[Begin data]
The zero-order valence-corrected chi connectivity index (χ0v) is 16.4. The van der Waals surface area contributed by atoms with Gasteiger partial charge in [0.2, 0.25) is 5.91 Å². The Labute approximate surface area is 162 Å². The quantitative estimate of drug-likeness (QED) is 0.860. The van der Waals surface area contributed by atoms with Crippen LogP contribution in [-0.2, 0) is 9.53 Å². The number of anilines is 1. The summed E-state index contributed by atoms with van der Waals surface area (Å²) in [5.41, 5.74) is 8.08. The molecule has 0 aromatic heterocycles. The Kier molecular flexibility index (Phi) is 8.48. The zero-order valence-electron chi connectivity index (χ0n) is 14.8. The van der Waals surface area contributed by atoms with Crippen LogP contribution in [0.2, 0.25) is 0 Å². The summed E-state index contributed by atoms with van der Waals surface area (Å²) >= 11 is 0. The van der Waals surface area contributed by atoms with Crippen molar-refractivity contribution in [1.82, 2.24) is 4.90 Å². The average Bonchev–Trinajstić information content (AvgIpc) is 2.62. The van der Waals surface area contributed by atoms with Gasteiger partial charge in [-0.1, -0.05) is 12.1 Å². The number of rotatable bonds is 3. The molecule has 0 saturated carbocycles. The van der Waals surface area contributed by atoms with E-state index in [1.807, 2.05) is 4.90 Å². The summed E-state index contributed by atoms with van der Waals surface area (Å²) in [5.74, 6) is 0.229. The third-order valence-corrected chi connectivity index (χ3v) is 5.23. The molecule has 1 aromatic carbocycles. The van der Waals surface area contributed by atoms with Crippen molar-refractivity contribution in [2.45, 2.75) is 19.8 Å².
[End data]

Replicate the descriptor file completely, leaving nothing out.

The zero-order valence-corrected chi connectivity index (χ0v) is 16.4. The van der Waals surface area contributed by atoms with Gasteiger partial charge in [0.2, 0.25) is 5.91 Å². The Labute approximate surface area is 162 Å². The quantitative estimate of drug-likeness (QED) is 0.860. The van der Waals surface area contributed by atoms with Crippen LogP contribution in [-0.2, 0) is 9.53 Å². The number of anilines is 1. The summed E-state index contributed by atoms with van der Waals surface area (Å²) in [5.41, 5.74) is 8.08. The molecule has 0 aromatic heterocycles. The Kier molecular flexibility index (Phi) is 8.48. The zero-order valence-electron chi connectivity index (χ0n) is 14.8. The van der Waals surface area contributed by atoms with Crippen LogP contribution in [0.2, 0.25) is 0 Å². The summed E-state index contributed by atoms with van der Waals surface area (Å²) >= 11 is 0. The van der Waals surface area contributed by atoms with Crippen molar-refractivity contribution in [1.82, 2.24) is 4.90 Å². The average Bonchev–Trinajstić information content (AvgIpc) is 2.62. The van der Waals surface area contributed by atoms with Gasteiger partial charge in [-0.1, -0.05) is 12.1 Å². The number of rotatable bonds is 3. The molecule has 0 saturated carbocycles. The van der Waals surface area contributed by atoms with E-state index in [1.807, 2.05) is 4.90 Å². The summed E-state index contributed by atoms with van der Waals surface area (Å²) in [5.74, 6) is 0.229. The third-order valence-corrected chi connectivity index (χ3v) is 5.23. The molecule has 1 aromatic carbocycles. The van der Waals surface area contributed by atoms with Crippen molar-refractivity contribution in [2.45, 2.75) is 19.8 Å².